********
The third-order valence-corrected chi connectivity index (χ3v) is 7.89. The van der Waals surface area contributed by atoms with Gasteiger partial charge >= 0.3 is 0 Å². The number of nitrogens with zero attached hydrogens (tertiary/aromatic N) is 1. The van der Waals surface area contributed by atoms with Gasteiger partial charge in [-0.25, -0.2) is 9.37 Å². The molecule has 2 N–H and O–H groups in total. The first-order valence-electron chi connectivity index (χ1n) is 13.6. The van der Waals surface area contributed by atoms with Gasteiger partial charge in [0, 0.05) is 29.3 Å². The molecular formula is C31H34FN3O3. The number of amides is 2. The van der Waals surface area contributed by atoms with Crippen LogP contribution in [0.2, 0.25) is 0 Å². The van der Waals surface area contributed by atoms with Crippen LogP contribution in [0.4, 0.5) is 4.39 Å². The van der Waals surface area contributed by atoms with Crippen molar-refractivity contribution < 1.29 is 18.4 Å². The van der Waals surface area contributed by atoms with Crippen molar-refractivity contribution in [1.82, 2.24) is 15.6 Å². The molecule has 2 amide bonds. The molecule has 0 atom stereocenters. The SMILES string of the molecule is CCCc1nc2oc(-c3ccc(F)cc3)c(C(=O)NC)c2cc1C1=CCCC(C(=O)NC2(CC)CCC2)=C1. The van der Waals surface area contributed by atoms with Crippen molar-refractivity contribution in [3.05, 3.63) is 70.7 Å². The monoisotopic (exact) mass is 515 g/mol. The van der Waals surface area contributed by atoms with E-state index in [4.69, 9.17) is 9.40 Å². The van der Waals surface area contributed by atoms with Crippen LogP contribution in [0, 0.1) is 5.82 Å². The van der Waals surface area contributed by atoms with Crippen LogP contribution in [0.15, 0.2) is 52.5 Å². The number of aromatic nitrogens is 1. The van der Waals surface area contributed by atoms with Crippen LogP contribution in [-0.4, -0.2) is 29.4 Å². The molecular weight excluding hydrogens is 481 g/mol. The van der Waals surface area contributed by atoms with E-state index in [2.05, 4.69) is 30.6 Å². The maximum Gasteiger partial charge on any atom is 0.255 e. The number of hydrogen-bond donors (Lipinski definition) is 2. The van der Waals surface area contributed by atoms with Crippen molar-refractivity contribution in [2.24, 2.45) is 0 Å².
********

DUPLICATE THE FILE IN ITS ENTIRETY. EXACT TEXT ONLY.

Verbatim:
The third-order valence-corrected chi connectivity index (χ3v) is 7.89. The van der Waals surface area contributed by atoms with Gasteiger partial charge >= 0.3 is 0 Å². The number of nitrogens with zero attached hydrogens (tertiary/aromatic N) is 1. The van der Waals surface area contributed by atoms with Gasteiger partial charge in [-0.25, -0.2) is 9.37 Å². The molecule has 2 N–H and O–H groups in total. The first-order valence-electron chi connectivity index (χ1n) is 13.6. The van der Waals surface area contributed by atoms with Gasteiger partial charge in [0, 0.05) is 29.3 Å². The molecular formula is C31H34FN3O3. The number of amides is 2. The van der Waals surface area contributed by atoms with Crippen LogP contribution in [0.2, 0.25) is 0 Å². The van der Waals surface area contributed by atoms with Crippen LogP contribution in [0.4, 0.5) is 4.39 Å². The van der Waals surface area contributed by atoms with Crippen molar-refractivity contribution < 1.29 is 18.4 Å². The van der Waals surface area contributed by atoms with Crippen molar-refractivity contribution in [1.82, 2.24) is 15.6 Å². The molecule has 2 amide bonds. The molecule has 0 atom stereocenters. The SMILES string of the molecule is CCCc1nc2oc(-c3ccc(F)cc3)c(C(=O)NC)c2cc1C1=CCCC(C(=O)NC2(CC)CCC2)=C1. The van der Waals surface area contributed by atoms with Crippen molar-refractivity contribution in [3.05, 3.63) is 70.7 Å². The monoisotopic (exact) mass is 515 g/mol. The van der Waals surface area contributed by atoms with E-state index in [4.69, 9.17) is 9.40 Å². The van der Waals surface area contributed by atoms with Crippen LogP contribution in [0, 0.1) is 5.82 Å². The van der Waals surface area contributed by atoms with Crippen LogP contribution in [0.15, 0.2) is 52.5 Å². The number of aromatic nitrogens is 1. The van der Waals surface area contributed by atoms with Crippen LogP contribution in [-0.4, -0.2) is 29.4 Å². The molecular weight excluding hydrogens is 481 g/mol. The van der Waals surface area contributed by atoms with E-state index in [2.05, 4.69) is 30.6 Å². The maximum Gasteiger partial charge on any atom is 0.255 e. The number of hydrogen-bond donors (Lipinski definition) is 2. The van der Waals surface area contributed by atoms with Crippen molar-refractivity contribution in [2.24, 2.45) is 0 Å².